Need for PC speed? A look at leasing

Today's hot hardware is tomorrow's dinosaur. So is the buyer's beststrategy ... don't?

By , Staff writer of The Christian Science Monitor

What expensive household purchase depreciates faster than a car and becomes obsolete faster than yesterday's second-run movie?

That new, top-of-the-line computer.

That's why big computermakers such as Dell and Compaq think consumers should be interested in leasing their next machines.

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The idea is to let consumers keep up with the latest technology, pay less, and eliminate the hassle of unloading an obsolete computer when a new model arrives.

Essentially, leasing is viewed as a convenience for those who buy a new computer every two or three years.

Dell defines its potential lease customers as part of the TechKnow generation -people who spend a lot of time on the Internet or playing the latest computer games. This group is more comfortable with PCs than VCRs. And it's growing in number as more computer users get wise to the advantages of increased processing speed and memory capacity.

The desire for more speed on the Internet drives computer users to ever newer and better machines, and those are the people who could benefit from leasing, says Richard Curtin, a consumer researcher at the University of Michigan in Ann Arbor.

Computer leasing has already been a boon for small businesses (see story, above right) and traditionally restricted to commercial use. But marketplace pressures have manufacturers and distributors at least thinking of going direct to private users.

"Customers like the flexibility of trading in after two or three years," says says Hudson LaForce, finance director of Dell's consumer division.

Those customers might even save money compared with giving away their old PCs or selling them cheap.

With a lease, their old machines have a guaranteed value from the maker, who has access to markets that want them, such as parts recyclers or overseas buyers.

Other financing options include guaranteed trade-in allowances for used machines when you buy another of the same brand. Or a program like the one pioneered by Gateway, which keeps you in a cutting edge machine for a certain "lifetime" monthly payment, Mr. Curtin says.

Industry experts say computermakers are pushing the leases for several reasons:

*If they can get used computers returned to them, they can recycle some expensive, low-tech components, such as the cases.

*Consumers buy a lot of computers using credit cards -and computermakers want some of that business.

*Since computers have already spread into most affluent and middle-class homes in the United States, new growth is at the low end of the market, where leasing may be more attractive.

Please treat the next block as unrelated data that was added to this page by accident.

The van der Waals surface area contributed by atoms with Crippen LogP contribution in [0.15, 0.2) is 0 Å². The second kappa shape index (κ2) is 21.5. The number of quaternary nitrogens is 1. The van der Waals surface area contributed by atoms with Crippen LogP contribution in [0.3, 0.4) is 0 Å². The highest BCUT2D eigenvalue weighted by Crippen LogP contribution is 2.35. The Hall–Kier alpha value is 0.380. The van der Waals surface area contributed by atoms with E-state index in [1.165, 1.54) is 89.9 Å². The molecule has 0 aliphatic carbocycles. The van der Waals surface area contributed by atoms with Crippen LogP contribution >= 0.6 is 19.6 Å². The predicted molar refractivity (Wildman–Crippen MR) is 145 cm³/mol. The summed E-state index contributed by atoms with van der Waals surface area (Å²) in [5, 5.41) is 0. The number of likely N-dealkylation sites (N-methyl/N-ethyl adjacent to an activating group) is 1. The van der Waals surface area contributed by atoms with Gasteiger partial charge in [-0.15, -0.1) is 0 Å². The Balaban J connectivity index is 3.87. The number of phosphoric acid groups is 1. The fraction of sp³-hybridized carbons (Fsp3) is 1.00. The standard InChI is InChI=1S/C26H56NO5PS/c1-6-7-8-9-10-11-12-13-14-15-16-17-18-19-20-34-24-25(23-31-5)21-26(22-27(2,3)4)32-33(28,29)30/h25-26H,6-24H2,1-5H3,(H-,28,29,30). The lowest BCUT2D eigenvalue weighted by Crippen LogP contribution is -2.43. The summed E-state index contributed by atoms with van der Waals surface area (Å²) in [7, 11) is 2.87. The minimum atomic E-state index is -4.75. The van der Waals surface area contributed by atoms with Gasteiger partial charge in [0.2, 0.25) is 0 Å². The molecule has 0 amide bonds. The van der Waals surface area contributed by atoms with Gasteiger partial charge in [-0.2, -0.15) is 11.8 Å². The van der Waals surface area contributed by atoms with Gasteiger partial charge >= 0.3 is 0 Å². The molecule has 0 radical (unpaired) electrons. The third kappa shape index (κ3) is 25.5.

An overall savings of even the 20 percent of a computer's remaining value at the end of a lease may be significant for low-end buyers. And "some monthly payment mechanism is helpful to get into low-income homes," says Mike Sargent, vice president of Mercer Management Consulting and the company's high-tech and communications specialist.

But since those consumers won't own anything at the end of the lease, and will have to buy another machine, keeping a computer longer is likely to be cheaper in the long run.

What computermakers are really trying to do is get buyers into higher-end machines, says Mark Cooper, high-tech industry watchdog at the Consumer Federation of America.

"The solution [to getting computers into more lower income homes] is not to find ways to keep financing high-end machines, but to let prices drift down [so computers] become appliances," he says.

And that is what computermakers are resisting, when they push high-end machines, Mr. Cooper says. "They don't want to become a commodity, because they're afraid of what will happen to prices."

When other high-tech goods such as VCRs have become viewed as appliances, prices have plummeted, he adds. PC prices have only drifted down by comparison.

Even Dell concedes its leasing plan isn't for everyone. So far "it's much more popular with business customers than consumers, because they're used to financing things in ways consumers aren't," says Mr. LaForce.

In fact, leasing can be more expensive than financing.

Leasing pays for the depreciation, rather than the entire cost of the good. With computers, "you're talking about such significant depreciation in the first year" that the cost differential is small, says Mr. Sargent.

And leases generally run shorter than financing contracts, so that could mean higher payments.

For instance, a two-year lease on a $2,000 computer, with 8 percent interest, would run about $72 a month (with a 20 percent residual value). Financing the same computer at 8 percent over four years would run only $45 a month.

"The big news for consumers is that the price of PCs is falling and falling," says Curtin.

In fact, as prices continue to fall, computers will only depreciate faster. That could cut into the demand for leased machines.

(c) Copyright 1999. The Christian Science Publishing Society

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